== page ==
Assets - $26,489,000

Consent Cease and Desist Order entered 4-19-77. Bank ordered to cease and
desist from violations of consumer protection laws and to take affirmative
action to correct these violations and develop procedures to assure future
compliance.

77

Deposits - $3,012,000

Assets - $3,204,000

Consent Cease and Desist Order entered 5—3—77 to assure additional correction
following simultaneous discontinuance of a Section 8(a) citation. Bank
ordered to cease and desist from unsafe and unsound practices and take
affirmative action with respect to acceptable management, reduction of ad­
versely classified assets, restrictions on loan volume and type of securities
investments, limitations on and elimination of adversely classified insider loans,
provision for adequate liquidity, injection of new capital, compliance with
laws, rules and regulations, loan policy, and discontinuance of cash dividends.

78

Deposits - $6,765,000

Assets - $7,753,000

Consent Cease and Desist Order entered 5—23— 77. Bank ordered to cease and
desist from unsafe and unsound practices and take affirmative action with
respect to acceptable management, reduction of adversely classified assets,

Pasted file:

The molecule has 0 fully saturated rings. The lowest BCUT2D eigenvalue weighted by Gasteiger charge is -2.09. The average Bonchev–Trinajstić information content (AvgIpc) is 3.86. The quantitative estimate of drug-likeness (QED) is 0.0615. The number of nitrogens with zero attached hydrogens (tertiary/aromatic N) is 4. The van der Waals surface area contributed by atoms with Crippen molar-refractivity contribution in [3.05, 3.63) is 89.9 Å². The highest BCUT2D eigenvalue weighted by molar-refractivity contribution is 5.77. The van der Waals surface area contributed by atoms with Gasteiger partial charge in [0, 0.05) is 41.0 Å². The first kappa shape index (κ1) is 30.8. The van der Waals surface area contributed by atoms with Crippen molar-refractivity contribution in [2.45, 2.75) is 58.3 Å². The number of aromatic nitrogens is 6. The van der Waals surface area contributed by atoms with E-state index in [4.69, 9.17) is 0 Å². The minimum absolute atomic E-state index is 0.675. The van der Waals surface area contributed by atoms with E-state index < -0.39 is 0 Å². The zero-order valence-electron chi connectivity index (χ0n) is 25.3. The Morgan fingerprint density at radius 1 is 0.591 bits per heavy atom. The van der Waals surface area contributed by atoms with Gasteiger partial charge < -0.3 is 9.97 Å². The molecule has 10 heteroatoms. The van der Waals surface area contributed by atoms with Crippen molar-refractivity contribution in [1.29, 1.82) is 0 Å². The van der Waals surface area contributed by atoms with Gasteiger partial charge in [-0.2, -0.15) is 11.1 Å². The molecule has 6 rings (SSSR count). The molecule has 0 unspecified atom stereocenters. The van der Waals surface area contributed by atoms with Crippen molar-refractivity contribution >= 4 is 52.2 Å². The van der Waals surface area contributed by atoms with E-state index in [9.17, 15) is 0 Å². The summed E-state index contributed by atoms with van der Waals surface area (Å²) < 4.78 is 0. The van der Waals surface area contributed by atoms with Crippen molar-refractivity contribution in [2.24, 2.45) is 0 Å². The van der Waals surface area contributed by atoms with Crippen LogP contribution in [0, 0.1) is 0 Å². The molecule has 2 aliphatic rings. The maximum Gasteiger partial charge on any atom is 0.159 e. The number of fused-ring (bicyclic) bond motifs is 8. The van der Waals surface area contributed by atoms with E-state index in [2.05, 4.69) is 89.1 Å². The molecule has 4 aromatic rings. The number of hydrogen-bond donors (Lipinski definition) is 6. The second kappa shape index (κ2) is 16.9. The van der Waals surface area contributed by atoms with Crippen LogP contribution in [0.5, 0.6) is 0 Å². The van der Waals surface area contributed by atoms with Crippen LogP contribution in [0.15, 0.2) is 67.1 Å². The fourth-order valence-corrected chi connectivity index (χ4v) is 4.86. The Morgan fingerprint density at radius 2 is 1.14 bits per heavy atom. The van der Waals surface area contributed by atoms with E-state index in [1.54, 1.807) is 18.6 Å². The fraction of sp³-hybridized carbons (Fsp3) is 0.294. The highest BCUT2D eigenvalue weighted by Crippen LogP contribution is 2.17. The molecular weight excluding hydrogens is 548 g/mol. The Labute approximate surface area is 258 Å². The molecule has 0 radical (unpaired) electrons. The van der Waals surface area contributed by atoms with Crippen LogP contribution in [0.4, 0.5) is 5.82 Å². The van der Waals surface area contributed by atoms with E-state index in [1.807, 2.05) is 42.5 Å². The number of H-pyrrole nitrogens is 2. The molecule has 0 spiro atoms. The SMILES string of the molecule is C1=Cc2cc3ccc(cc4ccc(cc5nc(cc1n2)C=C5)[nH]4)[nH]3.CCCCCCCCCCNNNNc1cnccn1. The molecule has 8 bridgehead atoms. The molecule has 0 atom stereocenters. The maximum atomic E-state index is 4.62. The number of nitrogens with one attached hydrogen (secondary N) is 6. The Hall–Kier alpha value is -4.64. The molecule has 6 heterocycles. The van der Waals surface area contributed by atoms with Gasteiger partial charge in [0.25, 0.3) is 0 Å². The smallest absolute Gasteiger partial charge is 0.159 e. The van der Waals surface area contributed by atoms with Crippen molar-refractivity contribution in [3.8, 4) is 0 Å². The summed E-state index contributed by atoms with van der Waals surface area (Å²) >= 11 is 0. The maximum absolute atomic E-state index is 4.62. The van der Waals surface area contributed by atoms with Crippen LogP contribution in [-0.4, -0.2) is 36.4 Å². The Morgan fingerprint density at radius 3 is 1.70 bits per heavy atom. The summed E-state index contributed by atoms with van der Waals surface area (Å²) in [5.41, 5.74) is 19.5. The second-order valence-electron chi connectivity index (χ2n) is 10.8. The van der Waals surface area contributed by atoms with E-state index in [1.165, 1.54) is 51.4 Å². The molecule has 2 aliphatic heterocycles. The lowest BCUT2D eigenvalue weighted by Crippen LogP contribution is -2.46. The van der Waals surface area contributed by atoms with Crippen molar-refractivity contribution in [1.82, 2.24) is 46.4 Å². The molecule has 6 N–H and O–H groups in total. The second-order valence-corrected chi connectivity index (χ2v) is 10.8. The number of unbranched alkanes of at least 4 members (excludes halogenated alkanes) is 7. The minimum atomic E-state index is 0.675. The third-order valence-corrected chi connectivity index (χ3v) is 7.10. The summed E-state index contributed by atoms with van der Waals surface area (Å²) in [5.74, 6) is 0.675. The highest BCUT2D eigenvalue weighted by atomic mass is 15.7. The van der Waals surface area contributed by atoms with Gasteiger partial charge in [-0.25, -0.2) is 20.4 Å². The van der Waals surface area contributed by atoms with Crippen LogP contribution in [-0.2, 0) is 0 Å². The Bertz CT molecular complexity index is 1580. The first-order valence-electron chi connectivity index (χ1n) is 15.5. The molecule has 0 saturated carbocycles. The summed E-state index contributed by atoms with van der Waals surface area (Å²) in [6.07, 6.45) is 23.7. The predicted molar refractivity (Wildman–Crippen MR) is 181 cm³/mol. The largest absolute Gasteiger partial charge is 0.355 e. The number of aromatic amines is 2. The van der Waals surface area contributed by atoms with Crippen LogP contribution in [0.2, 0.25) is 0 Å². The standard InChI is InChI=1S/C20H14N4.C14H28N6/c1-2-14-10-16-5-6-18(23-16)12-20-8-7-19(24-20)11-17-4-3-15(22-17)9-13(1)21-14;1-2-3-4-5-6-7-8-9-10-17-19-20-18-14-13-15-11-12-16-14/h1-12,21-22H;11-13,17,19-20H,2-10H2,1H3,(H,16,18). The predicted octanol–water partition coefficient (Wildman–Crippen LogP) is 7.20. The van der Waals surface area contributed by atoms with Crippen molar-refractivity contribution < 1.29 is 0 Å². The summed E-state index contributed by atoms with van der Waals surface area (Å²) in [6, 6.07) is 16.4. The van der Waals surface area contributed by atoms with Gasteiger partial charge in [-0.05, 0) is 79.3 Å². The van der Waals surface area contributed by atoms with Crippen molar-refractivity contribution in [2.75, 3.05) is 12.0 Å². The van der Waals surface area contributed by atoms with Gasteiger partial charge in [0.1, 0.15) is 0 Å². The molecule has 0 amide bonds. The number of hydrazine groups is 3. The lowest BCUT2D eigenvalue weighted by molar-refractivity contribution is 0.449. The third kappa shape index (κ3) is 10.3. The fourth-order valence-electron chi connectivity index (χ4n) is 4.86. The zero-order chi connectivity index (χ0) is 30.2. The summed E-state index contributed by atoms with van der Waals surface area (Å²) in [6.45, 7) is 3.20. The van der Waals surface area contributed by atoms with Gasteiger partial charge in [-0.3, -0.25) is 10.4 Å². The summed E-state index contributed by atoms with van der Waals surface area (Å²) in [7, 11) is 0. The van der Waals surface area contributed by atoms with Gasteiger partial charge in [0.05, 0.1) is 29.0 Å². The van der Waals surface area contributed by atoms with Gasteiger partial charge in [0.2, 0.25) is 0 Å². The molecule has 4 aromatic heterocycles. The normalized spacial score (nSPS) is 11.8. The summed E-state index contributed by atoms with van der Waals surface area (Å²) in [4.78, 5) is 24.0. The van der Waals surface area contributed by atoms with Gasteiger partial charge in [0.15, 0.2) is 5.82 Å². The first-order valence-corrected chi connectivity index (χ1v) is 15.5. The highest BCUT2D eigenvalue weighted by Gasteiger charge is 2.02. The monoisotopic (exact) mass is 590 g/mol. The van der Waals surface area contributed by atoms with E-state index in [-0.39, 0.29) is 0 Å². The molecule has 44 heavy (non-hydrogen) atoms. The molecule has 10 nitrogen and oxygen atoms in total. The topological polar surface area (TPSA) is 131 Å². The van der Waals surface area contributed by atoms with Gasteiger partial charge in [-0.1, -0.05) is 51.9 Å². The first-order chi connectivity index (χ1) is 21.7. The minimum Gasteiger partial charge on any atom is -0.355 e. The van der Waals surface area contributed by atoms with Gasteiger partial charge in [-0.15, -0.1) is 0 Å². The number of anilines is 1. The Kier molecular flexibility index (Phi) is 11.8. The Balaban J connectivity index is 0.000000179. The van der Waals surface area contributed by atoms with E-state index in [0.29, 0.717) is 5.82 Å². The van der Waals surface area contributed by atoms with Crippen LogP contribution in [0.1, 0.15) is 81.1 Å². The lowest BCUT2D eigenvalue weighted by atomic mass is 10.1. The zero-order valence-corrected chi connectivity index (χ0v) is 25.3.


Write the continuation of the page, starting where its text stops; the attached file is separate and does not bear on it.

adoption of written lending, collection and investment policies, injection of
new capital, correction of violations, reduction of loan volume and discontinuant
cash dividends.




Summary

Deposits - $7,337,000

Assets - $8,114,000

Consent Cease and Desist Order entered 5-23-77. Bank ordered to cease and
desist from and take affirmative action with respect to violations of the
Truth-in-Lending Act and future compliance.

Deposits - $21,774,000

Assets - $23,956,000

Consent Cease and Desist Order entered 6-13-77. Bank ordered to cease and de­
sist from unsafe and unsound practices and take affirmative action with re­
spect to acceptable management; loan policy; reduction of adversely classified
assets and concentrations of credit; restrictions on insider loans; use of